Tiger Woods PGA Tour 12: The Masters review
The game loads up and Tiger Woods PGA Tour 12: The Masters informs me that I can now purchase Tiger Woods PGA Tour 12: The Masters. Is this Inception-like advertising an evil way of getting confused customers to buy infinite copies, or just endemic of the laziness behind EA’s latest golf-sim update?
It’s a bit of both. This is an offline version of EA’s Tiger Woods Online game, built using the browserfriendly Unity engine, which enables players to compete in the Masters tournament and exhibition matches without the fear of slicing it in front of people. But it still hooks into the subscription based-Tiger Woods Online, and I don’t think I’ve ever played a clumsier attempt to integrate offline and online.
I was contentedly chipping my way to a par in a Master’s game (the golf is still decent, if unchanged since TGO launched in 2010) when I was warned I had ten minutes to save or lose my progress. I ignored it, assuming it was a general message to the entire server, as I was playing offline. The same pop-up appeared at five and two minutes before stopping the game and kicking me back to the desktop. When I tried to return to my offline game it wouldn’t allow me access.
When Tour 12 did grudgingly allow reconnection, I poked around online and discovered something sickening: this game doesn’t even have a dedicated online mode. It has a three month’s membership to Tiger Woods PGA Tour Online, after which you’ll have to pay either £3 a month or £25 per year. That’s on top of the £30 this glorified demo costs in the first place.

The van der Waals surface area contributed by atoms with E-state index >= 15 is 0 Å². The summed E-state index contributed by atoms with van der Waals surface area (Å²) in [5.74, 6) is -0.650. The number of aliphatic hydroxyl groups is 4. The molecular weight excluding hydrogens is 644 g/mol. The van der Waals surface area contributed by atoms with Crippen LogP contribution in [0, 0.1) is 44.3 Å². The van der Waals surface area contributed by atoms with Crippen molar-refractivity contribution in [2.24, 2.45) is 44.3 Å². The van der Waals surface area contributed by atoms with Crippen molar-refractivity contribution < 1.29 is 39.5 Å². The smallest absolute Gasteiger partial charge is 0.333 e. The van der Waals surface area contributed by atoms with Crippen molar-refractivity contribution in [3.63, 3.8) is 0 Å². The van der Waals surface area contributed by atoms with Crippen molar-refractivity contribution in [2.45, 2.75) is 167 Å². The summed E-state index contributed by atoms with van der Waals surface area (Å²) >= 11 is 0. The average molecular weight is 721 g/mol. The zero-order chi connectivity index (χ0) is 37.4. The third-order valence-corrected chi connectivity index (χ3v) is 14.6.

Yet without that membership you’ll feel hard done by. Even if it is ugly, easy to play, and attempting to drain your wallet every second, at least there are a good number of online competitions to triple-click your way through. Are they worth the subscription cost? Don’t be silly: this is golf. Actually, this is old golf: an old game, repackaged without a good going-over by the greenskeepers. Ratty, tattered, and begging for money from the first time it loads up. They’re selling you half a round and charging you more when you get to the ninth.
There might be a good model for a subscription-based golf game out there, but even when this was free-to- play the cost was too high. Now that it’s saddled with a pricetag, the bare minimum of polish and one new course, I’m not even sure just telling you to avoid it is enough. As it stands, EA are already giving refunds to people who feel ripped off by what they bought.
The publishers hoped to use the connectivity of the PC to fill their pockets, but in the end it was that connectivity that brought forums and websites together to demand they do better. I can only get behind those dissatisfied customers.
Don’t let EA get away with this. Don’t buy it, and tell them this isn’t good enough.
A Trojan horse for EA’s subscription golf game, this is an insulting and sickening grab at PC gamers’ wallets.